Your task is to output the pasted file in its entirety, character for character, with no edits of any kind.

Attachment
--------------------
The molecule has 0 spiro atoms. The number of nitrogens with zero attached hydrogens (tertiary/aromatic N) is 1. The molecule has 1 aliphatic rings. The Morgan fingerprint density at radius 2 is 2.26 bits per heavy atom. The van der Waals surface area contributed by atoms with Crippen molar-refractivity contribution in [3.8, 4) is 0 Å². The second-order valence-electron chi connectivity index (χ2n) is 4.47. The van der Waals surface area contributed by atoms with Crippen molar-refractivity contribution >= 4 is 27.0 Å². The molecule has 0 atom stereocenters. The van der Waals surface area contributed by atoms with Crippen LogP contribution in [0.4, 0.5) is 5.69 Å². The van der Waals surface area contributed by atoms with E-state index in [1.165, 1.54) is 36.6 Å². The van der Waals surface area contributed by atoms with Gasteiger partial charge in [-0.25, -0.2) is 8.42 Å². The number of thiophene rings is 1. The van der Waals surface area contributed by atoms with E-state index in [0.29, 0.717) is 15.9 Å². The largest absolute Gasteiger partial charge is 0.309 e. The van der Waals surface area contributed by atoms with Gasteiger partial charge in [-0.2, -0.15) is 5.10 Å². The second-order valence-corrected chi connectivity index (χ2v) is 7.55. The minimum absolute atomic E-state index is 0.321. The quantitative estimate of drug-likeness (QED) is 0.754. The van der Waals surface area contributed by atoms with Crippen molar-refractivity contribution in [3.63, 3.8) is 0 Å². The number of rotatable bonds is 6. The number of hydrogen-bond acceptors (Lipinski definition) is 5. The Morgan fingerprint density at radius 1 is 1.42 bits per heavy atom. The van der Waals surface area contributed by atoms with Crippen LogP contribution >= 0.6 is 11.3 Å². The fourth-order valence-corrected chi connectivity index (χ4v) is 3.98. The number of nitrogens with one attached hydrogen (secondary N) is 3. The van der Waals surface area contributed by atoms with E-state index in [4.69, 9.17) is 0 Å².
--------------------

The molecule has 0 spiro atoms. The number of nitrogens with zero attached hydrogens (tertiary/aromatic N) is 1. The molecule has 1 aliphatic rings. The Morgan fingerprint density at radius 2 is 2.26 bits per heavy atom. The van der Waals surface area contributed by atoms with Crippen molar-refractivity contribution in [3.8, 4) is 0 Å². The second-order valence-electron chi connectivity index (χ2n) is 4.47. The van der Waals surface area contributed by atoms with Crippen molar-refractivity contribution >= 4 is 27.0 Å². The molecule has 0 atom stereocenters. The van der Waals surface area contributed by atoms with Crippen LogP contribution in [0.4, 0.5) is 5.69 Å². The van der Waals surface area contributed by atoms with E-state index in [1.165, 1.54) is 36.6 Å². The van der Waals surface area contributed by atoms with Gasteiger partial charge in [-0.25, -0.2) is 8.42 Å². The number of thiophene rings is 1. The van der Waals surface area contributed by atoms with E-state index in [0.29, 0.717) is 15.9 Å². The largest absolute Gasteiger partial charge is 0.309 e. The van der Waals surface area contributed by atoms with Gasteiger partial charge in [-0.2, -0.15) is 5.10 Å². The second-order valence-corrected chi connectivity index (χ2v) is 7.55. The minimum absolute atomic E-state index is 0.321. The quantitative estimate of drug-likeness (QED) is 0.754. The van der Waals surface area contributed by atoms with Crippen molar-refractivity contribution in [3.63, 3.8) is 0 Å². The number of rotatable bonds is 6. The number of hydrogen-bond acceptors (Lipinski definition) is 5. The Morgan fingerprint density at radius 1 is 1.42 bits per heavy atom. The van der Waals surface area contributed by atoms with Crippen LogP contribution >= 0.6 is 11.3 Å². The fourth-order valence-corrected chi connectivity index (χ4v) is 3.98. The number of nitrogens with one attached hydrogen (secondary N) is 3. The van der Waals surface area contributed by atoms with E-state index in [4.69, 9.17) is 0 Å².